When children with cerebral palsy reach their teen years, it’s time to start thinking about their future and the best way to maximize chances of success. One of the ways you can give them a head start is to assess their interests and strengths through vocational counseling.
Vocational Counseling Defined
Vocational counseling, sometimes referred to as vocational rehabilitation, is a type of program that helps prepare children with special needs, including cerebral palsy, for adulthood and work. The primary goals of vocational counseling is to give children the skills to become financially independent, a sense of self-esteem, and to promote independence.
Often a multi-disciplinary approach, vocational counseling works closely with each person to assess the physical strengths and weaknesses, aptitude, talents, career interests, and more.
Office modifications are also taken into consideration for those who need accommodations when working, such as adaptive equipment. Additionally, vocational counseling helps children overcome obstacles in the workplace by providing:
- Job/career counseling services
- Communication and social skills training
- Assistance in making professional decisions
- Job skill development services
Vocational counseling is generally offered as a part of your child’s IEP program at school.
Benefits of Cerebral Palsy and Vocational Counseling
Children with cerebral palsy need extra support when it comes to life-challenging events such as choosing a career that’s right them. Some parents may assume that future employment for their child is impossible, yet vocational training can help the dreams of your child one day having gainful employment a reality.
Vocational counseling can pinpoint your child’s unique capabilities while helping them achieve independence. Once their assessment is complete, vocational coaches can help them find job training programs, job placement assistance, professional help with social and self-esteem issues, and can provide access to other coaches, such as career and job trainers.
Types of Training Involved in Vocational Counseling
The type of training involved in vocational counseling will depend on each student’s individualized assessments. In general, however, the following forms of training are typically offered:
- Headset and phone training
- Computer and applications training
- Task-mastering techniques
- How to search for open positions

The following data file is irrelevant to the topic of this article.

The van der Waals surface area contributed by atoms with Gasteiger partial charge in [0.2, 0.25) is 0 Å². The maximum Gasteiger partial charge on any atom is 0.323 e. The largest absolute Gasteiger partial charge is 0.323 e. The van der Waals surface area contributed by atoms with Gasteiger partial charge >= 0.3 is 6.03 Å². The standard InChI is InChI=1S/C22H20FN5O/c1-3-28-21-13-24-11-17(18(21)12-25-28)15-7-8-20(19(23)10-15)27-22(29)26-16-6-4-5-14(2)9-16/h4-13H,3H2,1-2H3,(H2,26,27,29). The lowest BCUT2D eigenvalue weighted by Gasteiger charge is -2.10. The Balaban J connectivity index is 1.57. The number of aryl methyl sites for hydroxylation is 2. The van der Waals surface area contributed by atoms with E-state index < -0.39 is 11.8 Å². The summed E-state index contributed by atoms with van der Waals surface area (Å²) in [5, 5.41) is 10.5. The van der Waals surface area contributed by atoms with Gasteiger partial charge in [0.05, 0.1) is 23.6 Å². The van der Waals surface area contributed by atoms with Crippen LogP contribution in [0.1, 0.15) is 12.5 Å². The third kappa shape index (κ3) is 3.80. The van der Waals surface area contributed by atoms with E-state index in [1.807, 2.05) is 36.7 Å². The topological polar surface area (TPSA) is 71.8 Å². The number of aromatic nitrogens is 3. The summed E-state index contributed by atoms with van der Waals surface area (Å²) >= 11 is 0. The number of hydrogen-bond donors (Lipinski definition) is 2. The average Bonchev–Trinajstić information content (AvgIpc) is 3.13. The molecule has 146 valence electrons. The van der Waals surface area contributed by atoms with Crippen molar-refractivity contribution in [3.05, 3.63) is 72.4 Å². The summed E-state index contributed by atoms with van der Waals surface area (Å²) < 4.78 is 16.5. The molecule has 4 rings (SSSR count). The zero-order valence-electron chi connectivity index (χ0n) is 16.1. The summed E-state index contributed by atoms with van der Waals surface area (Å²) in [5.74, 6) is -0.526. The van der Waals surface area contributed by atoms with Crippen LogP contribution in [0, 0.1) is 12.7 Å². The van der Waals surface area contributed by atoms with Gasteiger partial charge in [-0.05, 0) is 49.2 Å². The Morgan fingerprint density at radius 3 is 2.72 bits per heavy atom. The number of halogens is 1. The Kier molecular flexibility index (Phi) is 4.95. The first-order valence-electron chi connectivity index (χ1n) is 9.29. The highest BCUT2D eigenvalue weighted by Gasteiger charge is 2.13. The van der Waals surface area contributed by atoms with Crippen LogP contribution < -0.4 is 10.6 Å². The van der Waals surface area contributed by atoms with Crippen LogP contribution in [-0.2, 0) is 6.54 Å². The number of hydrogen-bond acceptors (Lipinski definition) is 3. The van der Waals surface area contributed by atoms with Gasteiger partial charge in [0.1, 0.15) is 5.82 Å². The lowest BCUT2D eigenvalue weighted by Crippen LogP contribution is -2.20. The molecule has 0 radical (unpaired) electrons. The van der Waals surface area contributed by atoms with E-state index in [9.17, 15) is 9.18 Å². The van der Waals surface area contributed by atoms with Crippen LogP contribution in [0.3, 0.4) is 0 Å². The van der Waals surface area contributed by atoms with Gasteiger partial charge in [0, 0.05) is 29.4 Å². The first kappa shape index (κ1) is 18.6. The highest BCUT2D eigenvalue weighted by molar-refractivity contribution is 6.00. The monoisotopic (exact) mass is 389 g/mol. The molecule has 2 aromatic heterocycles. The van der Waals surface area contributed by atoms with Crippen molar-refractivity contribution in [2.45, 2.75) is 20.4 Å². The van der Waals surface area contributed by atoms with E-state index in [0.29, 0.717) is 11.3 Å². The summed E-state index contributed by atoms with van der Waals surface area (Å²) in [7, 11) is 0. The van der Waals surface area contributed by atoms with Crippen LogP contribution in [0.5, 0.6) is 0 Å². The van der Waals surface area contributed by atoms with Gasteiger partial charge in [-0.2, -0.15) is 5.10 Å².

- Career training workshops
Vocational counseling can take place in a variety of settings, including schools, colleges, training centers, and community centers.
Professionals Who Provide Vocational Counseling
Vocational counseling is successful due to the professionals involved. Professional vocational counselors typically carry a master’s degree (sometimes a bachelors) in vocational rehab. Although most states don’t require the professionals to be certified, many will voluntarily obtain certification in their field for added credibility, as most employers look favorably on those who get certified.
Vocational counselors concentrate on numerous areas of studies while in school, including rehabilitation, biology, anatomy and physiology, clinical practice and observation, psychology, sociology, and more. Another type of professional who helps out during vocational counseling is the vocational technician. Vocational technicians typically hold associate’s degrees and assist vocational counselors in helping the students learn skills that will help them succeed in employment.
Vocational Counseling Success Story
Karlee Hayes, of Florida, enrolled in vocational counseling, known as “Vocational Rehabilitation,” after learning about her “School to Work” program at her local high school.
The Tallahassee Democrat reports that Hayes learned invaluable clerical skills while at counseling and her counselor Sherger Gray was so impressed that she was able to find Hayes a position at the Children’s Medical Services for the Florida Department of Health on the University of South Florida. Hayes duties included stuffing envelopes and other clerical tasks that she was trained to to do during vocational training.
Since Hayes suffers from seizures and vision problems, her vocational counseling job coach began to immediately work to provide her with the accommodations needed for her to work. Items provided to Hayes include a larger computer monitor, foot pedal, grabber (if an item is dropped), a wheelchair arm pivot, a monitor stand, and right-handed keyboard.
Hayes was so successful at her job that she was accepted into the STAGES (Successful Transition After Graduation for Exceptional Students) program at the University of Southern Florida (USF). The STAGES program allows Hayes to work at the school’s campus recreation center during her internship.
She continues to work at the Children’s Medical Services as well, and she’s gotten so proficient that she’s taken on additional tasks. The supervisor indicates that Hayes is one of her best workers and “it’s a pleasure having her around.”